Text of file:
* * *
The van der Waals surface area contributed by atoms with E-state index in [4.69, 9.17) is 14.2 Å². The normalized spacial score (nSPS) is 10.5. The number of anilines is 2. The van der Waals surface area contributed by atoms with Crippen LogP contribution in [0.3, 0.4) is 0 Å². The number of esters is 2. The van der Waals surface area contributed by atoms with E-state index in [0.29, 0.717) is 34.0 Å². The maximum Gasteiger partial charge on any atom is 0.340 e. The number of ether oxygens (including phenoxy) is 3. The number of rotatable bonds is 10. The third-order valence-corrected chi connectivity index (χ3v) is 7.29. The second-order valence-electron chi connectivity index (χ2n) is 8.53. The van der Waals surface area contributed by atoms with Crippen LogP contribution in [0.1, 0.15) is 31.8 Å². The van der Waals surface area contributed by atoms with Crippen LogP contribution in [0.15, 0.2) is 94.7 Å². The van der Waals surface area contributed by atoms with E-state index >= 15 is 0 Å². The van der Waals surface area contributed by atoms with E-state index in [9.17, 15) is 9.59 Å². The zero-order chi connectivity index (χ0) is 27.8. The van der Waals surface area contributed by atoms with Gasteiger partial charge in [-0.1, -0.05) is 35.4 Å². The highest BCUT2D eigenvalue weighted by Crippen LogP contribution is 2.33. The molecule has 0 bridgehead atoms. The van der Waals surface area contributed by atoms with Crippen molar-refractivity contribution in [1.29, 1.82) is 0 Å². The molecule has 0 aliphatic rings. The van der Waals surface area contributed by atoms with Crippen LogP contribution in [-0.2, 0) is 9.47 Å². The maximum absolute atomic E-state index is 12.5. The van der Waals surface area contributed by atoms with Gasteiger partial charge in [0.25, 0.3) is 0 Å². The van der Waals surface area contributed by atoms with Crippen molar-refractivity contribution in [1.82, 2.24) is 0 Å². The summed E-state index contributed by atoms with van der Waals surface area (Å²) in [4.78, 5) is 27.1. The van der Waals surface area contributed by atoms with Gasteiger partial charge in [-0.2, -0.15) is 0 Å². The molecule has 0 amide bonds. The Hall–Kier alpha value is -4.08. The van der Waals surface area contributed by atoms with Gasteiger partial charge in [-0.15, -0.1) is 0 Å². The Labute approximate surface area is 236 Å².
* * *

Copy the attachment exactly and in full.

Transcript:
The van der Waals surface area contributed by atoms with E-state index in [4.69, 9.17) is 14.2 Å². The normalized spacial score (nSPS) is 10.5. The number of anilines is 2. The van der Waals surface area contributed by atoms with Crippen LogP contribution in [0.3, 0.4) is 0 Å². The number of esters is 2. The van der Waals surface area contributed by atoms with E-state index in [0.29, 0.717) is 34.0 Å². The maximum Gasteiger partial charge on any atom is 0.340 e. The number of ether oxygens (including phenoxy) is 3. The number of rotatable bonds is 10. The third-order valence-corrected chi connectivity index (χ3v) is 7.29. The second-order valence-electron chi connectivity index (χ2n) is 8.53. The van der Waals surface area contributed by atoms with Crippen LogP contribution in [0.1, 0.15) is 31.8 Å². The van der Waals surface area contributed by atoms with Crippen LogP contribution in [0.15, 0.2) is 94.7 Å². The van der Waals surface area contributed by atoms with E-state index >= 15 is 0 Å². The van der Waals surface area contributed by atoms with E-state index in [9.17, 15) is 9.59 Å². The zero-order chi connectivity index (χ0) is 27.8. The van der Waals surface area contributed by atoms with Gasteiger partial charge in [-0.1, -0.05) is 35.4 Å². The highest BCUT2D eigenvalue weighted by Crippen LogP contribution is 2.33. The molecule has 0 bridgehead atoms. The van der Waals surface area contributed by atoms with Crippen molar-refractivity contribution in [1.29, 1.82) is 0 Å². The molecule has 0 aliphatic rings. The van der Waals surface area contributed by atoms with Crippen LogP contribution in [-0.2, 0) is 9.47 Å². The maximum absolute atomic E-state index is 12.5. The van der Waals surface area contributed by atoms with Gasteiger partial charge in [0.25, 0.3) is 0 Å². The van der Waals surface area contributed by atoms with Crippen molar-refractivity contribution in [1.82, 2.24) is 0 Å². The summed E-state index contributed by atoms with van der Waals surface area (Å²) in [4.78, 5) is 27.1. The van der Waals surface area contributed by atoms with Gasteiger partial charge in [-0.2, -0.15) is 0 Å². The molecule has 0 amide bonds. The Hall–Kier alpha value is -4.08. The van der Waals surface area contributed by atoms with Gasteiger partial charge in [-0.15, -0.1) is 0 Å². The Labute approximate surface area is 236 Å².